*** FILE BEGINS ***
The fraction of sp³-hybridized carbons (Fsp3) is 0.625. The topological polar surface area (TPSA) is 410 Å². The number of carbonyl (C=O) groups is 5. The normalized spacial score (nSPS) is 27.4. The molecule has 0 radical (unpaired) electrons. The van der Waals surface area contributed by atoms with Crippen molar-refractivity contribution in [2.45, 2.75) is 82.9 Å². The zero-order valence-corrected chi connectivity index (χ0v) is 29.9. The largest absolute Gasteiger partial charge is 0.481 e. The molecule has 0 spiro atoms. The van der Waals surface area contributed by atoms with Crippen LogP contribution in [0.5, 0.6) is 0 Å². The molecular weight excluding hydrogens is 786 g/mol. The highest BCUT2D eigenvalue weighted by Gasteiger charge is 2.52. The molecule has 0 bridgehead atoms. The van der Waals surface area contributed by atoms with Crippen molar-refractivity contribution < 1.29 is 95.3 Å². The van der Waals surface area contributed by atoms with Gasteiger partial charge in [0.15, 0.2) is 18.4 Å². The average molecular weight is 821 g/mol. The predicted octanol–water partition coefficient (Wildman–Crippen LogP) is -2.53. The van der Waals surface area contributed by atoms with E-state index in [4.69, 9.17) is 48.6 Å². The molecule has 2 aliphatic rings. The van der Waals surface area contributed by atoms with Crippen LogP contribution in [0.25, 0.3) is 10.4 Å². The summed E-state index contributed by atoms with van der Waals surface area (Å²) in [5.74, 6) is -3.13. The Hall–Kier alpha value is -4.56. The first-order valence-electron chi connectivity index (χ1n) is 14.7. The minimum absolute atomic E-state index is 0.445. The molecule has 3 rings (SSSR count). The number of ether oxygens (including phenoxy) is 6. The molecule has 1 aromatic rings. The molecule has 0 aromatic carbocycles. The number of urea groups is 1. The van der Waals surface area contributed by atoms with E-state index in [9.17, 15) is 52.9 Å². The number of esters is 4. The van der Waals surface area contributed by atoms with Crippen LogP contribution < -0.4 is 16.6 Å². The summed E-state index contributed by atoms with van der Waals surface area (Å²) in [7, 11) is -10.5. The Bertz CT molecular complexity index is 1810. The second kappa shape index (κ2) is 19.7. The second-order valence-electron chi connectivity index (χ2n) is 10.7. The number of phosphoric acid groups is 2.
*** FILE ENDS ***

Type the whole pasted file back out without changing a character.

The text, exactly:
The fraction of sp³-hybridized carbons (Fsp3) is 0.625. The topological polar surface area (TPSA) is 410 Å². The number of carbonyl (C=O) groups is 5. The normalized spacial score (nSPS) is 27.4. The molecule has 0 radical (unpaired) electrons. The van der Waals surface area contributed by atoms with Crippen molar-refractivity contribution in [2.45, 2.75) is 82.9 Å². The zero-order valence-corrected chi connectivity index (χ0v) is 29.9. The largest absolute Gasteiger partial charge is 0.481 e. The molecule has 0 spiro atoms. The van der Waals surface area contributed by atoms with Crippen LogP contribution in [0.5, 0.6) is 0 Å². The molecular weight excluding hydrogens is 786 g/mol. The highest BCUT2D eigenvalue weighted by Gasteiger charge is 2.52. The molecule has 0 bridgehead atoms. The van der Waals surface area contributed by atoms with Crippen molar-refractivity contribution < 1.29 is 95.3 Å². The van der Waals surface area contributed by atoms with Gasteiger partial charge in [0.15, 0.2) is 18.4 Å². The average molecular weight is 821 g/mol. The predicted octanol–water partition coefficient (Wildman–Crippen LogP) is -2.53. The van der Waals surface area contributed by atoms with E-state index in [4.69, 9.17) is 48.6 Å². The molecule has 2 aliphatic rings. The van der Waals surface area contributed by atoms with Crippen LogP contribution in [0.25, 0.3) is 10.4 Å². The summed E-state index contributed by atoms with van der Waals surface area (Å²) in [5.74, 6) is -3.13. The Hall–Kier alpha value is -4.56. The first-order valence-electron chi connectivity index (χ1n) is 14.7. The minimum absolute atomic E-state index is 0.445. The molecule has 3 rings (SSSR count). The number of ether oxygens (including phenoxy) is 6. The molecule has 1 aromatic rings. The molecule has 0 aromatic carbocycles. The number of urea groups is 1. The van der Waals surface area contributed by atoms with E-state index in [9.17, 15) is 52.9 Å². The number of esters is 4. The van der Waals surface area contributed by atoms with Crippen LogP contribution < -0.4 is 16.6 Å². The summed E-state index contributed by atoms with van der Waals surface area (Å²) in [7, 11) is -10.5. The Bertz CT molecular complexity index is 1810. The second kappa shape index (κ2) is 19.7. The second-order valence-electron chi connectivity index (χ2n) is 10.7. The number of phosphoric acid groups is 2.